Decidedly Dressage: Mindfulness

Decidedly Dressage: Mindfulness

A lot about the world right now is stressful.   It was that way for most people before 2020 started hitting us with sucker punches every couple of weeks, but it’s much worse now for most people I know.

For many of us, horses are a stress reliever…or they are supposed to be.  Sometimes they get hurt and cause extra stress…but most of the time our time with our horses is what makes our days a little easier.  With Covid, a lot of us lost that for months.  I was lucky.  I wasn’t working at the time and when my trainer lost her groom, I jumped in and volunteered.  By doing that, I guaranteed myself some horse time in all the craziness (even if it did mean working my butt off and having very little time in the saddle).  I was lucky to have that option.

Now that we are all back to almost “normal” I’m seeing people at the barn in different stages of their learning than I am.  That always makes me look back and appreciate what I’ve learned and where I have been.  Dressage is a journey.  For some it’s a lot more winding than others.   For some it starts earlier or later depending on life circumstances.  For each of us it is a long journey once undertaken.

For me, being at the barn I can turn everything off now (most of the time).  I have learned over the years to forget time (much to the irritation of my husband).  To forget my to-do list.  To forget my money troubles.  To forget my health troubles.  To simply be there.  I try to stay in that zone even when I am grooming, cleaning a stall, straightening up my tack trunk, or watching someone else ride.  That zone is the learning zone.

Because of my ability to get in “the zone” with my body and turn off my brain, I have been able to progress pretty quickly in dressage.  Sure, I use my brain sometimes.  I have absolutely gone “huh?” to a trainer or clinician and had to ask them exactly what they meant (or attempted my variation of what they said only to get yelled at).   I still use my brain and think and make adjustments, but what I’m using my brain for in those moments is focused on what is going on underneath me and not the extraneous items of the day.

I can and do end up with a bad ride if I’m distracted by something outside the arena (either literally, or in my head).  I know that.  It happens to all of us.  So I have learned to make myself a little bubble when I ride.  I’m there…breathing and moving with my horse.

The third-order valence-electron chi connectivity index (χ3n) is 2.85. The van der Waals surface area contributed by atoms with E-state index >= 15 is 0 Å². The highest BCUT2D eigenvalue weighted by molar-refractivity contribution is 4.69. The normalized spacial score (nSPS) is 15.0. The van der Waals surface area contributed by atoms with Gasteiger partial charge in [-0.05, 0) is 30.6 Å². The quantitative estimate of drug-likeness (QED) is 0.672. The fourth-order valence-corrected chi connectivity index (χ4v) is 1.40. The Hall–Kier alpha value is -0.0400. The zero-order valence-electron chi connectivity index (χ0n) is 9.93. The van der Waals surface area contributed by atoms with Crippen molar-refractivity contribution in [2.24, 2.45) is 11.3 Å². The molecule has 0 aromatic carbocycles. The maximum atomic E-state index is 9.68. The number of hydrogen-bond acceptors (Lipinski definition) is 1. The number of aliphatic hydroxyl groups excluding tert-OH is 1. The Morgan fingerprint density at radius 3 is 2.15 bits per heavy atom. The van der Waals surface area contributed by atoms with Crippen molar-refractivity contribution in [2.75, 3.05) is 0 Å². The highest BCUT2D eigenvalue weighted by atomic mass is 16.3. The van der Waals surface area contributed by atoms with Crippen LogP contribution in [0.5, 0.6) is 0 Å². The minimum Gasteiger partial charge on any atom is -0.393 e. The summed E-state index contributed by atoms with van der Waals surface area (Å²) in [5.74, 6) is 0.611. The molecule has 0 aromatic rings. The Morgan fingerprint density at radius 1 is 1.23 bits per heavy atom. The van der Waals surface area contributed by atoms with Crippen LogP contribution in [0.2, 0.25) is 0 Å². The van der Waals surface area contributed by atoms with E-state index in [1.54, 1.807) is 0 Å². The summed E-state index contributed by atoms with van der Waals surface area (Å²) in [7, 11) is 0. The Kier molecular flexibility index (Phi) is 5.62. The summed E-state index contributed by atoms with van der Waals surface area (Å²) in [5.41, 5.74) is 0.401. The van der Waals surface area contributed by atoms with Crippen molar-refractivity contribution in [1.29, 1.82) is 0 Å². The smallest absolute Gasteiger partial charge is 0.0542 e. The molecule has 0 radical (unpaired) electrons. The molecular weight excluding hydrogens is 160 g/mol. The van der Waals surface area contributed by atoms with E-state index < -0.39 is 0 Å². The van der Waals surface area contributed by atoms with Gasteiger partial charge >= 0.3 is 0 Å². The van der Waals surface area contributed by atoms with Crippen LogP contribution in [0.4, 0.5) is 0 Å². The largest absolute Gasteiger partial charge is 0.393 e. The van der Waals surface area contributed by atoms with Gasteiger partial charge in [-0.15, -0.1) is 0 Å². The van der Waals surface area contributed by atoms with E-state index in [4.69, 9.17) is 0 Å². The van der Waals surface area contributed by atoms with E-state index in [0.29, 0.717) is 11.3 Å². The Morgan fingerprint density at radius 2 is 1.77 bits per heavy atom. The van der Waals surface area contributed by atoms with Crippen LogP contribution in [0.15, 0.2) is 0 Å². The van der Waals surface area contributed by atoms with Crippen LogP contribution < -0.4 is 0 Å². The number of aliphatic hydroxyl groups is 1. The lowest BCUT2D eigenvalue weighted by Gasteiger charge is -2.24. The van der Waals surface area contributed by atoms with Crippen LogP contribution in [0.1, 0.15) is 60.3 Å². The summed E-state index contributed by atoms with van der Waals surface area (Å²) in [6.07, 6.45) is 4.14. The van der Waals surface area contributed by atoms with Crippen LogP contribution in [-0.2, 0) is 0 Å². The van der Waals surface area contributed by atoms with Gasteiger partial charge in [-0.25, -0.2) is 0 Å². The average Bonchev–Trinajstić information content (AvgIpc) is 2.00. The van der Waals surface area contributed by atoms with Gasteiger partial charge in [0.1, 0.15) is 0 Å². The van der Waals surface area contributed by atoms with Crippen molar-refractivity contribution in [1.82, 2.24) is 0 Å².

The best rides (or more…those glorious moments of awesome) are when I’m 100% in my body and riding off the feeling.

I think about riding like I think about yoga.  If you go into it with you brain running (and don’t attempt to quiet it), you’re not going to have a good session.  If you’re worried your pants are see-through when you bend over…or how you are absolutely the least “hot” person in the class…or how you can never get into that position…or what you need to get at the grocery store after class….you are not going to improve.  You’re going to sit there, not get any better, get frustrated and yoga is going to become stressful for you.  If you go in and focus on your breath, really feel your body and let go…you will go deeper into that stretch and it will be easier next session.

Dressage is like that.  If you remember to breathe, you’re one step ahead.  Thinking about your breathing keeps you in your body rather than your head.  Sometimes it helps to close your eyes for a few seconds (make sure your in a situation that is safe).  Really let go in your body and feel yourself merging with your horse.  Feel your horse.  Feel their back and all four feet.  Feel when they release and relax when you release and relax.  Feel them stretch over their spine.  Feel them the moment they begin to tense before a spook and be ready to support them or redirect them.

Each movement, each twitch, each breath, each smile…anything you do while you’re on your horse affects your horse and the way they move under you.  If your back is tight, how can you expect theirs to be loose?  If your mind is running a million miles an hour and not focused on the exact bend you need to feel on a 15 meter circle…how can you expect your horse to mentally be there with you.  Be with your horse, so they can be with you.

The biggest part of dressage is mental.  Learning to breathe and let go of the mind chatter is a simple (but not easy) way to improve your riding instantly.  This is even more important during these trying times.  Leave that stuff in the car when you get to the barn and your riding will improve and your stress level will go down.  Be with your horse and allow them to be your therapy.